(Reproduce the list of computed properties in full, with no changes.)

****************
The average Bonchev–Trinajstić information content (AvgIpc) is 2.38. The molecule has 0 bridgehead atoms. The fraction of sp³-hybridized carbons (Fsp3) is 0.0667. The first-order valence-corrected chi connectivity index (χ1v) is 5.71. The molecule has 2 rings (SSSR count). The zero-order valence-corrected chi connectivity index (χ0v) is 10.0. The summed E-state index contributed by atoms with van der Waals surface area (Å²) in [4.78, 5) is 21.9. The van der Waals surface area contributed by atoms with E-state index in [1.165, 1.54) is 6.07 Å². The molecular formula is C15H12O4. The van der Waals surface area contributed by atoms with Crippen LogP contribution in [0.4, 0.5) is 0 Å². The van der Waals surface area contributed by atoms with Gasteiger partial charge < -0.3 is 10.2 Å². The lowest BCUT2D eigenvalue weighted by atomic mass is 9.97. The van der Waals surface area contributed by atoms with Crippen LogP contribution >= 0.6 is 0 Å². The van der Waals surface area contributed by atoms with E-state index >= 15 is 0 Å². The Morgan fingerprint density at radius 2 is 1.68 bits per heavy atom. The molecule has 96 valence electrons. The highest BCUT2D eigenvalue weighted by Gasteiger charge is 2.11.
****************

The average Bonchev–Trinajstić information content (AvgIpc) is 2.38. The molecule has 0 bridgehead atoms. The fraction of sp³-hybridized carbons (Fsp3) is 0.0667. The first-order valence-corrected chi connectivity index (χ1v) is 5.71. The molecule has 2 rings (SSSR count). The zero-order valence-corrected chi connectivity index (χ0v) is 10.0. The summed E-state index contributed by atoms with van der Waals surface area (Å²) in [4.78, 5) is 21.9. The van der Waals surface area contributed by atoms with E-state index in [1.165, 1.54) is 6.07 Å². The molecular formula is C15H12O4. The van der Waals surface area contributed by atoms with Crippen LogP contribution in [0.4, 0.5) is 0 Å². The van der Waals surface area contributed by atoms with Gasteiger partial charge < -0.3 is 10.2 Å². The lowest BCUT2D eigenvalue weighted by atomic mass is 9.97. The van der Waals surface area contributed by atoms with Crippen LogP contribution >= 0.6 is 0 Å². The van der Waals surface area contributed by atoms with E-state index >= 15 is 0 Å². The Morgan fingerprint density at radius 2 is 1.68 bits per heavy atom. The molecule has 96 valence electrons. The highest BCUT2D eigenvalue weighted by Gasteiger charge is 2.11.